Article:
The big picture: Apple is looking to contribute $350 billion to the US economy and create over 20,000 new jobs by 2023, as part of a five-year plan that started in 2018. Recently, the company announced the continuation of its partnership with Corning, who will be awarded $250 million for the development of new glass technology for Apple's future mobile devices.

Back in 2017, Apple revealed it would commit $1 billion towards the development of advanced manufacturing facilities in the US, with the ultimate goal of creating more jobs. A fifth of that investment fund went into Corning's Kentucky plant, covering costs like equipment, research and development, and glass processing.

Recently, the Cupertino company announced it will pour an additional $250 million from its $5 billion Advanced Manufacturing Fund to support Corning in developing glass technology specific to Apple's needs, including "state-of-the-art glass processes, equipment and materials integral to the delivery of next-generation consumer devices."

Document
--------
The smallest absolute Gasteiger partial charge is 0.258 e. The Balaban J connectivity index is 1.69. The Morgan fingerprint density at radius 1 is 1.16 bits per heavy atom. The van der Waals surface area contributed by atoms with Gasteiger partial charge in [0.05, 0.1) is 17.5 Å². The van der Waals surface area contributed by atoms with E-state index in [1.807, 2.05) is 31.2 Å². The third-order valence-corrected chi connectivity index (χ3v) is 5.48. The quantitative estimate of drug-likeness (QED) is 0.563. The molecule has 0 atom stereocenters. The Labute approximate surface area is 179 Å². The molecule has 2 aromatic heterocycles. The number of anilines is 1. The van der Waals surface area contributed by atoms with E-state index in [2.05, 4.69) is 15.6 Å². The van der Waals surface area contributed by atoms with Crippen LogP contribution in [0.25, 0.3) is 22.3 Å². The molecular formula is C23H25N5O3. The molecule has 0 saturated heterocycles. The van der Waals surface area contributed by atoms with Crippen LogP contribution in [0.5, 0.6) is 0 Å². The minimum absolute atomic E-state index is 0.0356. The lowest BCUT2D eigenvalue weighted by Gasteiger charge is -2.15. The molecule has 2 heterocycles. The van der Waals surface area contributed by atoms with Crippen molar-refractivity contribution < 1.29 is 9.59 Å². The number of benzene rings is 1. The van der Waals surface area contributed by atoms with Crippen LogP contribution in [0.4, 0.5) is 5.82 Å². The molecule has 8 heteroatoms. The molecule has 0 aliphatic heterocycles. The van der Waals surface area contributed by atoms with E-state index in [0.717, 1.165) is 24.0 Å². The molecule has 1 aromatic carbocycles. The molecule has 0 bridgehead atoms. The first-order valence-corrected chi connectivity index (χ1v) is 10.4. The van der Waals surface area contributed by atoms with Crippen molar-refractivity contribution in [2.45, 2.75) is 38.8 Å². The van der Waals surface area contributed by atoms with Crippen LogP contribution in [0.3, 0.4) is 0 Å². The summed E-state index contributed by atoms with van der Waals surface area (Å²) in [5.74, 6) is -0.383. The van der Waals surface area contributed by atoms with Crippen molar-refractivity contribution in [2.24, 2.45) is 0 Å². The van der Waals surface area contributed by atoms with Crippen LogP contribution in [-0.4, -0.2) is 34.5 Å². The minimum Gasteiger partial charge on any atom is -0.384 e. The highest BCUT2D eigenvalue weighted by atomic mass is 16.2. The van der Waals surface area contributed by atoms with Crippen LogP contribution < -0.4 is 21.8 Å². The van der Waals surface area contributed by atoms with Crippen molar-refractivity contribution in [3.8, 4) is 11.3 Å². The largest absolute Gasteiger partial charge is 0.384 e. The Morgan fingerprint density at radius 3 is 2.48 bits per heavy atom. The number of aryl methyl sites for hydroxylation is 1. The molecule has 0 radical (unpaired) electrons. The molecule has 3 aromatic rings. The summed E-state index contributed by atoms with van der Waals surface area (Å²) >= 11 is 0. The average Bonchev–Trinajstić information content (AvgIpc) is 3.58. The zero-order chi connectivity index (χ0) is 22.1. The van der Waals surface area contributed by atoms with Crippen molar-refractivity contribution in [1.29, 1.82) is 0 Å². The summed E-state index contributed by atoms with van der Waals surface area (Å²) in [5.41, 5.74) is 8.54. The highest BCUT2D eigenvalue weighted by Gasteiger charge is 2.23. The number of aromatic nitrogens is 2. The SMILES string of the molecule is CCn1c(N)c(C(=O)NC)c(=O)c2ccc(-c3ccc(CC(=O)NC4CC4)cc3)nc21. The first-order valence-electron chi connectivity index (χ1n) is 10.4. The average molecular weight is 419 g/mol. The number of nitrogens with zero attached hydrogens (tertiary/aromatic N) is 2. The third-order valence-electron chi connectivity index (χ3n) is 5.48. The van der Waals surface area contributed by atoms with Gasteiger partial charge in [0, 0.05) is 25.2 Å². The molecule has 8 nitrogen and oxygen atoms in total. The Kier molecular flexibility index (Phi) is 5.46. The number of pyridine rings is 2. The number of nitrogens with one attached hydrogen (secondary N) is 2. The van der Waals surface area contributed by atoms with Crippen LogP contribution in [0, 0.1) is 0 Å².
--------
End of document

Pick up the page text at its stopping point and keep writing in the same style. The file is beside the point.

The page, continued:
Corning has been supplying Apple with glass for iPhone, iPad, and Apple Watch, ever since the launch of the original iPhone and up until this year's iPhone 11 lineup. The new funding is supposed to continue that partnership and foster the production of components in the US, which is one of the biggest points of criticism directed at the company by Trump's administration.

While Apple isn't likely to make its mobile devices in the US anytime soon, the company wants to create "a new era of technology-driven manufacturing in the US." To that end, it claims to have spent over $60 billion in 2018 with 9,000 American suppliers to support 450,000 jobs across 50 states and manufacturing locations that operate in 36 states. For Corning, in particular, Apple created 1,000 jobs and spent over $3 billion since the iPhone launched in 2007.

It's worth mentioning that Apple and Corning didn't disclose the terms of the $250 million deal, but we do know the latter is hard at work developing an ultrathin, flexible glass that can bend to a 5 millimeter radius. Also, Corning is going to demo its glass technology for AR headsets at Semicon Taiwan this week. We've been hearing hints and rumors that Apple is building its own AR glasses for a while now, so here's hoping we will see "one more thing" from the company in 2020.